MT: Play scales and articulations every day, 30 to 45 minutes each. It takes a lifetime.

MT: My suggestions for a division of practice time: Play exercises for embouchure and wind for a half hour. Then forty-five minutes on studies, forty-five minutes on solos to develop style. Practice scales and thirds—staccato and legato. Practice Gillet Studies sometimes for the acrobatic embouchure. Play them slowly and always with line and purpose. Practice in front of a mirror. Make it look easy.


LS: He lays great importance on the “Grand Studies” Nos. 3, 12, 15 and 16 in Barret.


LVB: You mentioned Barret, what other music did you work on?

JMk: After Barret came Ferling. After Ferling sometimes you did Brod and sometimes Gillet. I can’t say too much for myself, I never even got through the Ferling. I’ve had to finish the Ferling book myself in order to keep ahead of my own students now. I don’t in anyways anymore need Marcel Tabuteau’s assistance to study the Ferling book, but, for instance, at one point, I guess in my second year at Curtis, we were doing Barret Grand Studies in the back of the book, and he decided that my articulation needed work, which it most certainly did. And the world stopped, and for the next two and a half months I would play those last studies in umpteen different keys with umpteen different rhythms. So, the fast C Major one, the one that goes [sings first few phrases] became for instance in D-flat [sings an 8th note followed by two sixteenth notes under tempo and all staccato]. Of course, at that tempo you never get finished. I would be coming down the second page absolutely dying, and this man was sitting in an arm chair at the corner of the room screaming at me at the top of his lungs, “Don’t stop, I tell you!” [Imitating Tabuteau’s accent]. The only way you could stop for air would be to commit some grievous musical error for which he would then say, “Stop, Stupid!” [Imitating Tabuteau’s accent]. At least it was a chance to get some oxygen back in your brains and some blood in the lips. But, I mean, that was the way he would teach. As I say, he would stop all of a sudden if he thought something had to be done.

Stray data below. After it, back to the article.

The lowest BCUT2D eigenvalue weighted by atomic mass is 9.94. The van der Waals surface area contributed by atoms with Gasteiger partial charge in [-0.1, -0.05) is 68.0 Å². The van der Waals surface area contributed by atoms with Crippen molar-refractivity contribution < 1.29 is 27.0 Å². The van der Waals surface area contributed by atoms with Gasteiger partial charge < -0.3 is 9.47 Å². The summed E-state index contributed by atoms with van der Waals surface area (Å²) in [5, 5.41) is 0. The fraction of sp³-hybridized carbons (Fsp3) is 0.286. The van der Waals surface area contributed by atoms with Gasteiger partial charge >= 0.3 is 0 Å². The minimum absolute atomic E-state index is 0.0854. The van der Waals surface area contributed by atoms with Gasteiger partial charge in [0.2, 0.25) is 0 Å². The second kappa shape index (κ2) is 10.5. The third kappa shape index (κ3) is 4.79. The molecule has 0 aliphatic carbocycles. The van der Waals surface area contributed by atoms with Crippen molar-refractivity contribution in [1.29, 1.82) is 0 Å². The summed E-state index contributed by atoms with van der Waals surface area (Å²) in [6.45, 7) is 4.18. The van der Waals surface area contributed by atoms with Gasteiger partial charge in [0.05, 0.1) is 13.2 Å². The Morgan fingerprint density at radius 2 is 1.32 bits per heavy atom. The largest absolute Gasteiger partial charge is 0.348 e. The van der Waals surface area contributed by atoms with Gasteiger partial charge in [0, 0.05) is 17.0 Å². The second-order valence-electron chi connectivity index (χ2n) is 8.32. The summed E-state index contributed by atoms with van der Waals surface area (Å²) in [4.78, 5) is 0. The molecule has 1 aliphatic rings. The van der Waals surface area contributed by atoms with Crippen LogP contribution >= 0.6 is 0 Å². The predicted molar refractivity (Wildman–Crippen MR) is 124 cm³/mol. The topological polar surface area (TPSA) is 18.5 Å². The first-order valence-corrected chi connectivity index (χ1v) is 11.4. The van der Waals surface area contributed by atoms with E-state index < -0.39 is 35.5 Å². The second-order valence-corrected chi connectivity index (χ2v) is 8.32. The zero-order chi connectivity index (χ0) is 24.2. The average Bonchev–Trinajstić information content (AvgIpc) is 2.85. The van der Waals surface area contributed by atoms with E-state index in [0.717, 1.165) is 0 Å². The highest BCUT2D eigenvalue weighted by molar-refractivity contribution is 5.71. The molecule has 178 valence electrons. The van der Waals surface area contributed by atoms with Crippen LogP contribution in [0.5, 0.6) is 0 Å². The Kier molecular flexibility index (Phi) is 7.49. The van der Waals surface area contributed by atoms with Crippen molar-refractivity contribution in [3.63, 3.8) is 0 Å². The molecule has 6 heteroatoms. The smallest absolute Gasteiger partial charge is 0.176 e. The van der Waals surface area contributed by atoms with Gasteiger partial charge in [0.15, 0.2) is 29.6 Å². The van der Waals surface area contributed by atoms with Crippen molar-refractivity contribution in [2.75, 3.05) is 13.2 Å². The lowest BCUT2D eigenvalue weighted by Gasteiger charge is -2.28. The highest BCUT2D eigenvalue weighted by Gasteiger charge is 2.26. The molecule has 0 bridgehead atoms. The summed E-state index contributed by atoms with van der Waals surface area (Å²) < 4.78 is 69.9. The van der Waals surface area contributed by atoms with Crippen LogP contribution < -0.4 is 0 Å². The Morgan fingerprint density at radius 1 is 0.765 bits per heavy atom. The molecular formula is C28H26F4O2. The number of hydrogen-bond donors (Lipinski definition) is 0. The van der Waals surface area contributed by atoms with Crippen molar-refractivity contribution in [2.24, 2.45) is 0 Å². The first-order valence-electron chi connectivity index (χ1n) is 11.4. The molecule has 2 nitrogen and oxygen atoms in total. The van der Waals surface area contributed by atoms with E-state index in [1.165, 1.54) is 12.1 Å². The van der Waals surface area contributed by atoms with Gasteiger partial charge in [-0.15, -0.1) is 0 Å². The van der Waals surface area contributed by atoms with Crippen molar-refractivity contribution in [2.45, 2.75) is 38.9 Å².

JMk: I might mention that Tabuteau would never help anyone with orchestral excerpts of any sort. The only time that you ever got help with actual music other than etudes was if you were doing something in a string class or wind class with him. His idea being that he is trying to teach you how to make music and how to play the oboe and when it comes time to play, that’s your business and should be your work and not his work other than what he’s done already to that point.


WR: We all had to go through the Barret. In fact, he could spend four years on the Barret book if you would like. You had to almost force him to start listening to solo repertoire, especially orchestral repertoire. Of course, I was interested in mostly getting his interpretation of the orchestral repertoire.


LVB: Did lessons follow in a logical progression of complexity?

JMk: No, Tabuteau was a counter-puncher as far as teaching is concerned, in my own estimation. I used to think the most dangerous chair in Philadelphia after the electric chair in Harrisburg, or wherever it might be, would be a certain easy chair in a certain apartment in the Drake Hotel, where Tabuteau lived. We would all imagine he was sitting there of an evening fiendishly deciding what to do to us in our next lesson, because of something we had or hadn’t done and because of some comment that Madame Tabuteau had said or made about one of us, that he is not doing too well in French, you know, something like that. (Madame Tabuteau taught French at Curtis, and it was more or less “de rigueur” that the oboe students study French. Not all did. There were a couple of brave souls who refused to do so.)